Eugene Field

(2 September 1850 - 4 November 1895 / St Louis / Missouri / United States)

The Bibliomaniac's Bride - Poem by Eugene Field

The women-folk are like to books,--
Most pleasing to the eye,
Whereon if anybody looks
He feels disposed to buy.

I hear that many are for sale,--
Those that record no dates,
And such editions as regale
The view with colored plates.

Of every quality and grade
And size they may be found,--
Quite often beautifully made,
As often poorly bound.

Now, as for me, had I my choice,
I'd choose no folio tall,
But some octavo to rejoice
My sight and heart withal,--

As plump and pudgy as a snipe;
Well worth her weight in gold;
Of honest, clean, conspicuous type,
And just the size to hold!

With such a volume for my wife
How should I keep and con!
How like a dream should run my life
Unto its colophon!

Her frontispiece should be more fair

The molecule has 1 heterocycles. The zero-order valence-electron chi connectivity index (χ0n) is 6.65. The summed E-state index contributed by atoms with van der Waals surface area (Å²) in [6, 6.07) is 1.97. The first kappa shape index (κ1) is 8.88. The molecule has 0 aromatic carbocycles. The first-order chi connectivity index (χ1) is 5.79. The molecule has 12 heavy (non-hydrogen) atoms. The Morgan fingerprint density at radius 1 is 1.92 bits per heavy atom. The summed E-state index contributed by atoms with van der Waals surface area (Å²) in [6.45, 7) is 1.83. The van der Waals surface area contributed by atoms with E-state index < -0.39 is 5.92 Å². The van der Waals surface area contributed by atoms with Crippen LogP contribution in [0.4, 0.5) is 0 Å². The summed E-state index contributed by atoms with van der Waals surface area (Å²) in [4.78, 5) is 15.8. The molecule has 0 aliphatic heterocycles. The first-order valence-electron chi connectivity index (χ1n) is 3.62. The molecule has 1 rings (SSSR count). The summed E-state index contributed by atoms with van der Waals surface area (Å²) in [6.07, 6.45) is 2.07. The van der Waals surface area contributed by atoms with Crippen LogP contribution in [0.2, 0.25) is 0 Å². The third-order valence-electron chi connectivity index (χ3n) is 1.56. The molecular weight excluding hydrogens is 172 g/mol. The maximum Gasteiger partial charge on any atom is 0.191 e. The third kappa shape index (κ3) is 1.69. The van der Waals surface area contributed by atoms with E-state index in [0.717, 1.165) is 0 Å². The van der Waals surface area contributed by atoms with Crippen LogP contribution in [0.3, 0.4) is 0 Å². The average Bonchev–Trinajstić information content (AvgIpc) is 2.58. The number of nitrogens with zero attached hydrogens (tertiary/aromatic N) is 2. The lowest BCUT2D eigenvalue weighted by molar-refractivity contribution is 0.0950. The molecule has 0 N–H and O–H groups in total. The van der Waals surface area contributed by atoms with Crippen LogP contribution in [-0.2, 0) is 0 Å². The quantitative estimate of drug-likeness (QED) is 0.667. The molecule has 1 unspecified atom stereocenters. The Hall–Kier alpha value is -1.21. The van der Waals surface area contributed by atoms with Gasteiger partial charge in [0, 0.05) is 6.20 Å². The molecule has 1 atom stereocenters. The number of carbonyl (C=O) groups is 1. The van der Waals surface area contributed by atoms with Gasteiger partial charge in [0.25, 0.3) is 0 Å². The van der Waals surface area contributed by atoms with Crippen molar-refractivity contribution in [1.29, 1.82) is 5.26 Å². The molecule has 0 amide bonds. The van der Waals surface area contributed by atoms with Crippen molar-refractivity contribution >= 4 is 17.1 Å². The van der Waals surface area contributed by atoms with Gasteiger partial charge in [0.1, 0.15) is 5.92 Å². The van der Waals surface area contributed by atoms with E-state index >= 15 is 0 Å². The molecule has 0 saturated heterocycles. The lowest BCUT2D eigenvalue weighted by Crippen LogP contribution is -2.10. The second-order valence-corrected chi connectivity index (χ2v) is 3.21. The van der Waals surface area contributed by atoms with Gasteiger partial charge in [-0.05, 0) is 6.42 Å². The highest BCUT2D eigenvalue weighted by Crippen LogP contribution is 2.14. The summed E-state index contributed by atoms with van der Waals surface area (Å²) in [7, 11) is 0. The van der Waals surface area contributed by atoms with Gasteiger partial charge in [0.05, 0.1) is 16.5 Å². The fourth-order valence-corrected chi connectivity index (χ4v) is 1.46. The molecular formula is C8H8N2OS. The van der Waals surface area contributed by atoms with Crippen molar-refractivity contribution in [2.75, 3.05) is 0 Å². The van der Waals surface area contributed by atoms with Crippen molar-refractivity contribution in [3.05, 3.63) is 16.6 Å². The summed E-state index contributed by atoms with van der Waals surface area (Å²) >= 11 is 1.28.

Than any colored plate;
Blooming with health, she would not care
To extra-illustrate.

And in her pages there should be
A wealth of prose and verse,
With now and then a jeu d'esprit,--
But nothing ever worse!

Prose for me when I wished for prose,
Verse when to verse inclined,--
Forever bringing sweet repose
To body, heart, and mind.

Oh, I should bind this priceless prize
In bindings full and fine,
And keep her where no human eyes
Should see her charms, but mine!

With such a fair unique as this
What happiness abounds!
Who--who could paint my rapturous bliss,
My joy unknown to Lowndes!


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Read poems about / on: happiness, women, dream, joy, heart, running, woman



Poem Submitted: Thursday, January 1, 2004



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